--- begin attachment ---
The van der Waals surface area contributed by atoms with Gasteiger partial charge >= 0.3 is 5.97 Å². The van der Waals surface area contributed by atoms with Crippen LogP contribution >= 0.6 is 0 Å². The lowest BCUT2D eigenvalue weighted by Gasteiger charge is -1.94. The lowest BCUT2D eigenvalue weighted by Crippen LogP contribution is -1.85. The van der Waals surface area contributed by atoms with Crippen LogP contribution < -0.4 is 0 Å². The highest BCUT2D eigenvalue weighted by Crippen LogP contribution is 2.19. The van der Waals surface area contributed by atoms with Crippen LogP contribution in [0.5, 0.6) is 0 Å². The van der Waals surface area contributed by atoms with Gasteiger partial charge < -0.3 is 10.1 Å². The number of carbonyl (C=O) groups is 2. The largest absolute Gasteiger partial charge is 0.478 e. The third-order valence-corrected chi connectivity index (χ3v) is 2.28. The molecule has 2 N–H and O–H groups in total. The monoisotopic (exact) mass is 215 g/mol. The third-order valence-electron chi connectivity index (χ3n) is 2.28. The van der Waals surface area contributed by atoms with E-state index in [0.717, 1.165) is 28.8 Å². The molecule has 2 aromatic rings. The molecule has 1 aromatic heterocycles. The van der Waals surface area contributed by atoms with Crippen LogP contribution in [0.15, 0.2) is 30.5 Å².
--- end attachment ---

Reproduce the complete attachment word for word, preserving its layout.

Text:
The van der Waals surface area contributed by atoms with Gasteiger partial charge >= 0.3 is 5.97 Å². The van der Waals surface area contributed by atoms with Crippen LogP contribution >= 0.6 is 0 Å². The lowest BCUT2D eigenvalue weighted by Gasteiger charge is -1.94. The lowest BCUT2D eigenvalue weighted by Crippen LogP contribution is -1.85. The van der Waals surface area contributed by atoms with Crippen LogP contribution < -0.4 is 0 Å². The highest BCUT2D eigenvalue weighted by Crippen LogP contribution is 2.19. The van der Waals surface area contributed by atoms with Crippen LogP contribution in [0.5, 0.6) is 0 Å². The van der Waals surface area contributed by atoms with Gasteiger partial charge < -0.3 is 10.1 Å². The number of carbonyl (C=O) groups is 2. The largest absolute Gasteiger partial charge is 0.478 e. The third-order valence-corrected chi connectivity index (χ3v) is 2.28. The molecule has 2 N–H and O–H groups in total. The monoisotopic (exact) mass is 215 g/mol. The third-order valence-electron chi connectivity index (χ3n) is 2.28. The van der Waals surface area contributed by atoms with E-state index in [0.717, 1.165) is 28.8 Å². The molecule has 2 aromatic rings. The molecule has 1 aromatic heterocycles. The van der Waals surface area contributed by atoms with Crippen LogP contribution in [0.15, 0.2) is 30.5 Å².